FREQUENTLY ASKED QUESTIONS
—What does Chronotope mean? Is it a typo?
Nope! It is not a typo. A chronotype is one thing, a chronotope is another. "Chronotope" is a compound word with Greek roots: "chrono" as in chronology or time, and "tope" as in topography or space. So, "chronotope" means "timespace." Russian literary critic Mikhael Bakhtin introduced the concept to literary studies in his essay "Forms of Time and of the Chronotope in the Novel" within which he claims:"In the literary artistic chronotope, spatial and temporal indicators are fused into one carefully thought-out, concrete whole. Time, as it were, thickens, takes on flesh, becomes artistically visible; likewise, space becomes charged and responsive to the movements of time, plot and history."
Put simply, a chronotope is the reflection of real-world space that characters navigate within narrative works. A common example—and one you'll find in my work, even—is the chronotope of the road, of a timespace within which people who would otherwise have little to nothing in common with each other meet and share a mutual experience as they travel. In Chaucer's Canterbury Tales, and in my perfume Buen Camino, this chronotope manifests as the space that pilgrims navigate as they travel toward their desired destination. You also find this same chronotope, this timespace, in stories like Callie Khouri's Thelma & Louise, Kerouac's love letter to Neal Cassady On the Road, Alfonso Cuarón's Y tu mamá también and Stephan Elliot's The Adventures of Priscilla, Queen of the Desert, Che Guevara's Diarios de motocicleta and Cormac McCarthy's The Road.
But a chronotope also involves time: in each of these stories, which take place all over the world, the unit of space called "the road" manifests as dependent upon the time in which the story takes place. The same chronotope can appear in various geographic locations, but it does not transcend the historical time its story is set within.
—Why did you name your brand Chronotope?
Some perfumers use this form as a means of expressing their visual art within another medium. Others were chemists first and wanted to use their knowledge to create art. I bring a background containing literary and critical theory work, a bit of time teaching rhetoric, and work in the corporate world as a writer, editor, strategist and occasional event planner. In one way or another, I've always worked with chronotopes, even if I've kept it to myself.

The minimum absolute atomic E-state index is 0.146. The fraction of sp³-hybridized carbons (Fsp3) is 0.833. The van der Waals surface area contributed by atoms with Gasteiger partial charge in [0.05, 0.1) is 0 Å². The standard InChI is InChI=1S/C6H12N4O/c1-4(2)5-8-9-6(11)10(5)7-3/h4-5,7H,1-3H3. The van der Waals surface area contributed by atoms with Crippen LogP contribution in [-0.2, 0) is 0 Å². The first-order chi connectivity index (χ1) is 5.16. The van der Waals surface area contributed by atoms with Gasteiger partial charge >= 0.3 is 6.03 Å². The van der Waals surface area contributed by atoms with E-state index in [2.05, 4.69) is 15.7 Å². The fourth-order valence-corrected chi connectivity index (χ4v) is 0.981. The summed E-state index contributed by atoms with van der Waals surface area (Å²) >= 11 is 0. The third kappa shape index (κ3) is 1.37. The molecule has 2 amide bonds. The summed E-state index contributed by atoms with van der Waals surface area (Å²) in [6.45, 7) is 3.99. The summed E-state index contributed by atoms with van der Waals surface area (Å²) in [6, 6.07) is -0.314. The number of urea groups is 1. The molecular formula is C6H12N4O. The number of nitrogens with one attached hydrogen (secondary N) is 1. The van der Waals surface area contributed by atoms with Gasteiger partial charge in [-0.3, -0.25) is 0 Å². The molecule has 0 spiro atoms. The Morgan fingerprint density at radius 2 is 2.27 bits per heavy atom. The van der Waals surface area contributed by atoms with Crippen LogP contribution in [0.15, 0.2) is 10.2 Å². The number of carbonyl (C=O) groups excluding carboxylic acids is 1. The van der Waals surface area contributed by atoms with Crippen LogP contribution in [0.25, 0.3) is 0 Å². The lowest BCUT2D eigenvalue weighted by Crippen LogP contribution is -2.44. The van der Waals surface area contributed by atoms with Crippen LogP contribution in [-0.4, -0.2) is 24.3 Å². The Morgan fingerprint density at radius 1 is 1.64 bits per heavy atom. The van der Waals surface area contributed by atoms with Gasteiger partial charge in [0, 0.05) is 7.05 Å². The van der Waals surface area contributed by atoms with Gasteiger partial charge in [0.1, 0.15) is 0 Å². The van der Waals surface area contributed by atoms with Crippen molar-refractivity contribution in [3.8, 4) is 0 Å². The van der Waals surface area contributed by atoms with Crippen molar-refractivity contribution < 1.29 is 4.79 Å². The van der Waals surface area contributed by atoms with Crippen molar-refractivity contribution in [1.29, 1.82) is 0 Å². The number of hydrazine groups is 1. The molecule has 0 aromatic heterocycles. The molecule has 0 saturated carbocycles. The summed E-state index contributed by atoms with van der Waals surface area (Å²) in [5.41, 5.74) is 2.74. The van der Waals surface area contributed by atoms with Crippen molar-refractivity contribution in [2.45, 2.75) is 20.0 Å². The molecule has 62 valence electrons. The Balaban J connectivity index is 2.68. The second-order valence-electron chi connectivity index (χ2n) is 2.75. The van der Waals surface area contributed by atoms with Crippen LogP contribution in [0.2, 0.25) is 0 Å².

A few years back, I opened up a half-milliliter decant containing an old, old, old—1930s?—formulation of Chanel No5 that I bought for an egregious price online from a French estate sale. I really couldn't afford it. But it made me realize: perfume is a perfect chronotope. Because there I was, suddenly, in 2000-and-whatever-teen, experiencing the same scent that the original owner of the perfume would have experienced once upon a time in France. All that separated my experience of the perfume and what the perfume's original owner would have experienced in the past was time.
Then when it came time to name this brand, I knew I was opposed to using my own name, so I went with the only other name that made sense.
—You say you reject the term "olfactive artist" in your bio. Why is that? Do you not view perfume as art?
Mostly, the term "olfactive artist" just makes me cringe. And "artist" doesn't seem like a title I should apply to myself—rather, one that others should apply to me if they think I'm worthy of it. (Then again, as a comrade told me once, I'd only ever really made money by writing before I started this business, and I also struggled with calling myself a writer…)
I do view perfume as art...sometimes. There's a lot of good work out there that presents new ideas and new ways for this form to exist. But there's also a lot of bullshit, copies-of-copies…and there are also just so many egos in the perfume world, which are hard to take seriously, and they make those creators’ utterances difficult to see as anything beyond self-aggrandizement. I’d rather just view perfume as a commercial product. It can be artful, but are we getting space in blue chip galleries? Where? Are we making truly unique pieces of which there can only be a handful of reproductions? Or are we making pieces that could, at least ostensibly, be reproduced several hundred-thousand times over? It’s squarely the latter.Then there’s social media and how it’s enabled so many self-proclaimed artists of all stripes to make work that has nothing interesting, or even anything at all, to say, just copies of copies. There's so much drivel and bullshit that’s all mediocre and middlebrow—the bullshit artist is even a well-formed millennial stereotype.
I'm insufferable as a human, but even I've got some boundaries. I just don’t want to be someone calling every turd I make art or myself an artist. If you think I'm an artist and want to call me that, I can't stop you (though I might cringe). HOWEVER, DISCLAIMER: if I ever accept a commission to design a fragrance for someone else, I'll claim the title of “artist” 100%, if only for the legal protections it can make room for.